Agile vs Flexible: What’s the Difference for Robotic Manufacturing?

Agile and flexible are two terms we often use in the context of robotics and automation… but what do they really mean?

In today’s increasingly competitive market, we are all continuously looking for new ways to stay ahead. Both agile and flexible manufacturing can be a way to achieve this competitive edge. The two terms are related, but they are not the same.

How can you improve your manufacturing business by adding agility, flexibility, or both?

Where do robots fit in an agile or flexible manufacturing process?

And what are the benefits of either approach?

Let’s compare agile manufacturing and flexible manufacturing to find out how you can apply them to make your business more competitive.

What is agile manufacturing?

Agile manufacturing is an approach that uses adaptable processes and new technologies to respond quickly and efficiently to changing market demands. An agile process will adapt to unpredictable changes, even allowing manufacturers to change their entire product lines if need be.

Agile manufacturing has shot to popularity in the last few years as businesses realized they need to keep up with the rapidly changing world conditions. There have been various challenges, including changing trade restrictions, supply chain disruptions, and labor shortages.

Those companies that responded in an agile way to such challenges are those that have come out ahead.

The key feature of an agile system is its ability to respond to unplanned and unpredictable changes. Although researchers define agility in various ways, a system’s robustness to such changes is a key factor.

When faced with an unexpected situation, an agile manufacturing system will use a combination of predetermined and innovative strategies to readjust its production.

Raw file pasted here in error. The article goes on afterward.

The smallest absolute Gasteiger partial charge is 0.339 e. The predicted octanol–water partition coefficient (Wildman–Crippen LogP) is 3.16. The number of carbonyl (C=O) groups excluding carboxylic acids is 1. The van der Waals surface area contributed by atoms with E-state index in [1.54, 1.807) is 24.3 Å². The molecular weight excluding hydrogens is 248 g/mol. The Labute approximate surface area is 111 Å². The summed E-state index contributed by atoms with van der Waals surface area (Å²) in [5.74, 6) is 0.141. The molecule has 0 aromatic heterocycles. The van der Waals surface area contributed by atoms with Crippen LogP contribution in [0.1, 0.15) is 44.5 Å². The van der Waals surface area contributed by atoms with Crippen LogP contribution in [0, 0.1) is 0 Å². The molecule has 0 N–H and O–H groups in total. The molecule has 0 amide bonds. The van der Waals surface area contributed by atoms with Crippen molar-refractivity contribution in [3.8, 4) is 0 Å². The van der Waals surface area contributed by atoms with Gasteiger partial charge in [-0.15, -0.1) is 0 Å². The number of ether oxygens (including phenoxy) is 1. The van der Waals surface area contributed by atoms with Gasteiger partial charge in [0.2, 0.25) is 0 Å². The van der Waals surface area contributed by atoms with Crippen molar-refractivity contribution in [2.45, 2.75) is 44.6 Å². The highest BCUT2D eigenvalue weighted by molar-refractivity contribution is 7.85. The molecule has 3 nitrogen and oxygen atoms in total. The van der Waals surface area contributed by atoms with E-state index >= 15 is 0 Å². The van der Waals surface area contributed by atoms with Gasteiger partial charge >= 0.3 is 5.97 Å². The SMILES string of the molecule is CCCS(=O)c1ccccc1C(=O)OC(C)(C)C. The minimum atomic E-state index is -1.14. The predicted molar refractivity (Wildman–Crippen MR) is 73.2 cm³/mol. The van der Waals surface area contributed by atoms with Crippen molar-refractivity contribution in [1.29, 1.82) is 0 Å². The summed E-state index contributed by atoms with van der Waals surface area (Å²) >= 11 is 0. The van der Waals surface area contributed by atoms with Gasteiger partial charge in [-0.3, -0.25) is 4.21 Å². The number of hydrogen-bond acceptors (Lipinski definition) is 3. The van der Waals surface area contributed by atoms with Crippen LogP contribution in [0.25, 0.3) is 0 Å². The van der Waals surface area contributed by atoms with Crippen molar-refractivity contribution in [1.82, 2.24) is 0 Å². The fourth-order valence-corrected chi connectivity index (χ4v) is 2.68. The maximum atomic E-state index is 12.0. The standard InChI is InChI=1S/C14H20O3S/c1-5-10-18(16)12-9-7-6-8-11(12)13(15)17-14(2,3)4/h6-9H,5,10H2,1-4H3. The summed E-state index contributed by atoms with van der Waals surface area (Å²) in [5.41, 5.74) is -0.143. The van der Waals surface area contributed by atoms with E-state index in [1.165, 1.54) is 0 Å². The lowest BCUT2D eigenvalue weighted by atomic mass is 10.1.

4 benefits of agile manufacturing

There are various benefits to agile manufacturing.

These include:

  1. Reduced costs — Agile technologies, such as robots, can require less capital investment than more conventional mass production automation. They also need much less setup time and effort.
  2. Faster response time — When a completely unexpected event hits your industry, agile manufacturing allows you to change almost immediately to respond. For example, during the 2020 global pandemic, many manufacturing companies switched to manufacturing medical supplies, some in only a few weeks.
  3. Global scalability — Agility also allows you to respond to changing international demands and regulations. This can help your company if you are trying to grow globally.
  4. Reduced waste — With agile manufacturing, you only create products that are actually needed. This means you reduce the waste caused by having lots of unused “just in case” inventory.

What is flexible manufacturing?

Flexible manufacturing is a process whereby manufacturers can rapidly alter production capacity to meet planned changes in demand. For example, a flexible system can adapt to meet seasonal changes demands or fluctuations created by regular external events.

The need for flexible manufacturing has grown over the years with the increasing demand for product customization, shorter product life cycles, and more diverse customer needs. Companies now need to continually change their production processes rather than producing exactly the same products year after year, as was normal in the past.

The key feature of a flexible system is its ability to respond to planned and predictable changes. For example, perhaps you know you will always have a rush of new orders around the winter period. You can plan for this in advance by designing your manufacturing process to scale quickly following such a rush.